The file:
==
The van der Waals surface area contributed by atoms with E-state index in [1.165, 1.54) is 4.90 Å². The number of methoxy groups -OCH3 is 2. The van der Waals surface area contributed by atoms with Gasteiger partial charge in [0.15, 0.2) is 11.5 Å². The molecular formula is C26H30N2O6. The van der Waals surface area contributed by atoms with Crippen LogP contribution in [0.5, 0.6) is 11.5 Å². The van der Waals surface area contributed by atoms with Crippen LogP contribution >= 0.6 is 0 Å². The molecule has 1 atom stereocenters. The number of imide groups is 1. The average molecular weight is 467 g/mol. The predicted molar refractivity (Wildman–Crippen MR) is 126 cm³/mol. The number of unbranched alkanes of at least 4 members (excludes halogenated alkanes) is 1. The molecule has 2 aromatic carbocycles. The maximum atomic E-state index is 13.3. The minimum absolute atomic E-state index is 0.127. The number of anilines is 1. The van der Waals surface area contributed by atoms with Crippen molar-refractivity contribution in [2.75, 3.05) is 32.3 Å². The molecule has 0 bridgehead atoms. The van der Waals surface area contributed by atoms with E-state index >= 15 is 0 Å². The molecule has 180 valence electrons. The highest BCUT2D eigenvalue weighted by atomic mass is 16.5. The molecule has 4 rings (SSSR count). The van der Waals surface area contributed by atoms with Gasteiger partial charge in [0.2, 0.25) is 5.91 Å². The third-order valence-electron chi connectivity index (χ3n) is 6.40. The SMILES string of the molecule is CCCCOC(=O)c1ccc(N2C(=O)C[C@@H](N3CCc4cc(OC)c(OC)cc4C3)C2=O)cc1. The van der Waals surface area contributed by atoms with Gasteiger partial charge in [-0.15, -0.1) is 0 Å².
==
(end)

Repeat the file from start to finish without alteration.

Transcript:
The van der Waals surface area contributed by atoms with E-state index in [1.165, 1.54) is 4.90 Å². The number of methoxy groups -OCH3 is 2. The van der Waals surface area contributed by atoms with Gasteiger partial charge in [0.15, 0.2) is 11.5 Å². The molecular formula is C26H30N2O6. The van der Waals surface area contributed by atoms with Crippen LogP contribution in [0.5, 0.6) is 11.5 Å². The van der Waals surface area contributed by atoms with Crippen LogP contribution >= 0.6 is 0 Å². The molecule has 1 atom stereocenters. The number of imide groups is 1. The average molecular weight is 467 g/mol. The predicted molar refractivity (Wildman–Crippen MR) is 126 cm³/mol. The number of unbranched alkanes of at least 4 members (excludes halogenated alkanes) is 1. The molecule has 2 aromatic carbocycles. The maximum atomic E-state index is 13.3. The minimum absolute atomic E-state index is 0.127. The number of anilines is 1. The van der Waals surface area contributed by atoms with Crippen molar-refractivity contribution in [2.75, 3.05) is 32.3 Å². The molecule has 0 bridgehead atoms. The van der Waals surface area contributed by atoms with E-state index >= 15 is 0 Å². The molecule has 180 valence electrons. The highest BCUT2D eigenvalue weighted by atomic mass is 16.5. The molecule has 4 rings (SSSR count). The van der Waals surface area contributed by atoms with Gasteiger partial charge in [0.2, 0.25) is 5.91 Å². The third-order valence-electron chi connectivity index (χ3n) is 6.40. The SMILES string of the molecule is CCCCOC(=O)c1ccc(N2C(=O)C[C@@H](N3CCc4cc(OC)c(OC)cc4C3)C2=O)cc1. The van der Waals surface area contributed by atoms with Gasteiger partial charge in [-0.15, -0.1) is 0 Å².